Again, it’s quick, but telling. The rolling groove that ensues will carry through to ‘Rise of the Betrayer (Reprise),’ with a momentary break between the two sections and then a resumption of the introductory movement, bringing “None More” full circle rhythmically as a guitar solo takes hold at 11:40 and serves as a finishing move topping the nodding fluidity until the drums and bass drop out and feedback holds sway until clicking off just past 14 minutes. That ending conveys an in-the-studio feel that offsets some of the gritty grandeur of “None More” itself, but has the dual effect of jerking the listener back to reality after the band has dug so deep into the track’s final statement, and that would seem to be intentional. In any case, it fits with the narrative of Kings Destroy themselves, which is no less prevalent here than the Battle of Clontarf, and is shown through the dedication to pushing their approach forward in style and performance. None More might prove to be a stopgap en route to a fourth full-length, but it finds Kings Destroy in a crucial moment as a group and presents their story in a metaphor that could hardly be more apt.

Kings Destroy on Thee Facebooks

Kings Destroy website

Kings Destroy on Bandcamp

War Crime Recordings BigCartel store

War Crime Recordings on Thee Facebooks

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Truckfighters and Kings Destroy Announce North American Tour Dates

Posted in Whathaveyou on December 8th, 2016 by JJ Koczan

Swedish fuzz forerunners Truckfighters will return to the US next month for a tour that will find them joined by Brooklyn heavy noise rockers Kings Destroy. The shows, presented by Tone Deaf Touring and Fuzzorama Records, begin Jan. 18 in Somerville, MA, at the Once Ballroom and head into the Midwest and down into the South before looping back up the East Coast to finish at Goldsounds in Brooklyn, NYC.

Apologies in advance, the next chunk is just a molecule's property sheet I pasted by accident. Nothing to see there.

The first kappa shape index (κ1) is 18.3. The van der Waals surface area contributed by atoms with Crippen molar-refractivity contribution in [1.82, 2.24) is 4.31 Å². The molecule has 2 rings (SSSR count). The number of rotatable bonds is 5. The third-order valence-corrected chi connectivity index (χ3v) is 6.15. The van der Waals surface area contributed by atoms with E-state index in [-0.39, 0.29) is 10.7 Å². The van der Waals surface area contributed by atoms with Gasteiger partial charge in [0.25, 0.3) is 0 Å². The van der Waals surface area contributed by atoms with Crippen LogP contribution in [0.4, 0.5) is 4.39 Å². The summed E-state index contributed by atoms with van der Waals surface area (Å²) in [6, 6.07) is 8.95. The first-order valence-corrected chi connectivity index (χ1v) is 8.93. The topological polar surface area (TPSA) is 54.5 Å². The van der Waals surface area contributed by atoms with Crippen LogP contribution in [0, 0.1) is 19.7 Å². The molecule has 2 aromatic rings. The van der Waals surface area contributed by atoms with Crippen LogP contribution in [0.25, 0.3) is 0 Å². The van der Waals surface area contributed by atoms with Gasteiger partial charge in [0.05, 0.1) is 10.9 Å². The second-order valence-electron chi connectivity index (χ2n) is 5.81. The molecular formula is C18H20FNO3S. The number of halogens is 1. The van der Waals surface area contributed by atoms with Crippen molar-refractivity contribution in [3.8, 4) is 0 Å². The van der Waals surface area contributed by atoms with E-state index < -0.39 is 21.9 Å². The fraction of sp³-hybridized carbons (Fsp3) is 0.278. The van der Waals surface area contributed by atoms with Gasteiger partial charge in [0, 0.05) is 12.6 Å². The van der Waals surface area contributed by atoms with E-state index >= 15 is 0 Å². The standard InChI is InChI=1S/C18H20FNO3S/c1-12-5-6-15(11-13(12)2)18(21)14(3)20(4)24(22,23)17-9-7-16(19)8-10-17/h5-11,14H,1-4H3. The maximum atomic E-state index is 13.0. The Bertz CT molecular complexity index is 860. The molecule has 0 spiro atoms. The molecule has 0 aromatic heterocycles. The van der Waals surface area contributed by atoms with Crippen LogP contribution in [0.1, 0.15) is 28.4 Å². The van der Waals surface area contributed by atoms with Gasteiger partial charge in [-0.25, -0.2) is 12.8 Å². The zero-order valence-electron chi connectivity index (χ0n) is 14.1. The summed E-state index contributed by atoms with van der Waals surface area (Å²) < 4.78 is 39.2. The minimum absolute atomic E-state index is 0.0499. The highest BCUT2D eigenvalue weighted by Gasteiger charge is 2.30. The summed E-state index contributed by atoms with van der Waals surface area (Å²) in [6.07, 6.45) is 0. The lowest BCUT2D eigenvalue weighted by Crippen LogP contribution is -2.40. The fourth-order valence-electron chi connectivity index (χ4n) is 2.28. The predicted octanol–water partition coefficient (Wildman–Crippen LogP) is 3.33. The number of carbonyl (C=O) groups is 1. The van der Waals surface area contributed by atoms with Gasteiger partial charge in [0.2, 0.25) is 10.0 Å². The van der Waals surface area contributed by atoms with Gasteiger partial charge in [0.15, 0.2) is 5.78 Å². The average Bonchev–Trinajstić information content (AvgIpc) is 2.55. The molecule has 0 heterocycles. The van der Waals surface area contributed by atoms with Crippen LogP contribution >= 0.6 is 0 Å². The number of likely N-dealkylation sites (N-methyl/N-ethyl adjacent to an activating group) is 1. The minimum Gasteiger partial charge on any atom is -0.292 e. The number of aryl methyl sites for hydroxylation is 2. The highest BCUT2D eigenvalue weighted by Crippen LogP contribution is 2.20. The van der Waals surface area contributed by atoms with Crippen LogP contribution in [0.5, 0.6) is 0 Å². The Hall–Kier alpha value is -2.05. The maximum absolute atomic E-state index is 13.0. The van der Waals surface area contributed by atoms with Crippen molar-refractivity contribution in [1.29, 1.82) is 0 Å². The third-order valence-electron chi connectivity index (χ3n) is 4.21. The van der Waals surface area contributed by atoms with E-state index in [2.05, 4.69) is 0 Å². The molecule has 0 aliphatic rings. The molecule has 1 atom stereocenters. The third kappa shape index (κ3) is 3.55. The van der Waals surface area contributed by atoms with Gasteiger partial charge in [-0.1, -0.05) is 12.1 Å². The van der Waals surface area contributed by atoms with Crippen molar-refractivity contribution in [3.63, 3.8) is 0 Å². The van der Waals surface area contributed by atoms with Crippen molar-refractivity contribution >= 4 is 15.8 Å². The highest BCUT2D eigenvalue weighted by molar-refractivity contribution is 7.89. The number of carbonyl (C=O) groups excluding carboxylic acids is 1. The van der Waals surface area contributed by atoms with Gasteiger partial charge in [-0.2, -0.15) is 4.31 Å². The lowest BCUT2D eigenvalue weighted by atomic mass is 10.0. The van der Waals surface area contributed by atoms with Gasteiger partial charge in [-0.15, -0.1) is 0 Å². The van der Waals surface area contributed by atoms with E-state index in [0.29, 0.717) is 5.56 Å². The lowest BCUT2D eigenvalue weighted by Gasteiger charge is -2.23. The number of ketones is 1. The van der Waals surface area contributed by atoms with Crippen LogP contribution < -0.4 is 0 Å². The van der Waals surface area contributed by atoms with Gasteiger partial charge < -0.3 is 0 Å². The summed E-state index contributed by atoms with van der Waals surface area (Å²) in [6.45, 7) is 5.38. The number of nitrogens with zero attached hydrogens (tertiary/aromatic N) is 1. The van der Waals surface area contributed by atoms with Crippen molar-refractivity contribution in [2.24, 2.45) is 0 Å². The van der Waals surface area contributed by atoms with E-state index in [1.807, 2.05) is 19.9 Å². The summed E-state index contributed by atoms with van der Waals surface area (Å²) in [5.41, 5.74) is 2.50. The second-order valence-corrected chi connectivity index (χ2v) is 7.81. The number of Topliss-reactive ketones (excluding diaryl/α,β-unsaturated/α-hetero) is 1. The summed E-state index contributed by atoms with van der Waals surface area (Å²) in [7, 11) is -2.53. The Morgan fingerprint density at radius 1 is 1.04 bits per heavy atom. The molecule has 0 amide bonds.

For both bands, the January touring follows European runs. Truckfighters are currently wrapping an extensive stint supporting their latest full-length and Century Media debut, V (review here), for which they’ve basically been on the road since September. Even then, a US tour was in the works, as bassist/vocalist Oskar “Ozo” Cedermalm confirmed in an interview conducted at Høstsabbat in Oslo, Norway. It is hardly their first, and judging by the “LEG 1” that appears on the tour poster below, I’m guessing it won’t be their last before the cycle for V comes to a close, probably sometime late in 2017 or in 2018.

You might recall Truckfighters‘ first US tour was in 2011, half a decade ago, and it just so happens that Kings Destroy played the New York stop on it (review here) — a night at the Cake Shop on which a crowd who largely didn’t know what it was in for was handed its collective ass. Five years later, Kings Destroy are recently returned from a European tour of their own, conducted alongside The Skull in November, still heralding their 2015 self-titled third album (review here). They’ll take a break from writing the follow-up to do these shows, which is about as good an excuse as any I can come up with for leaving the rehearsal space. Whether or not they’ll have new material ready for the stage, I don’t know, but it doesn’t seem like the least likely thing in the world. I seem to recall some of the songs for the self-titled being thoroughly road-tested.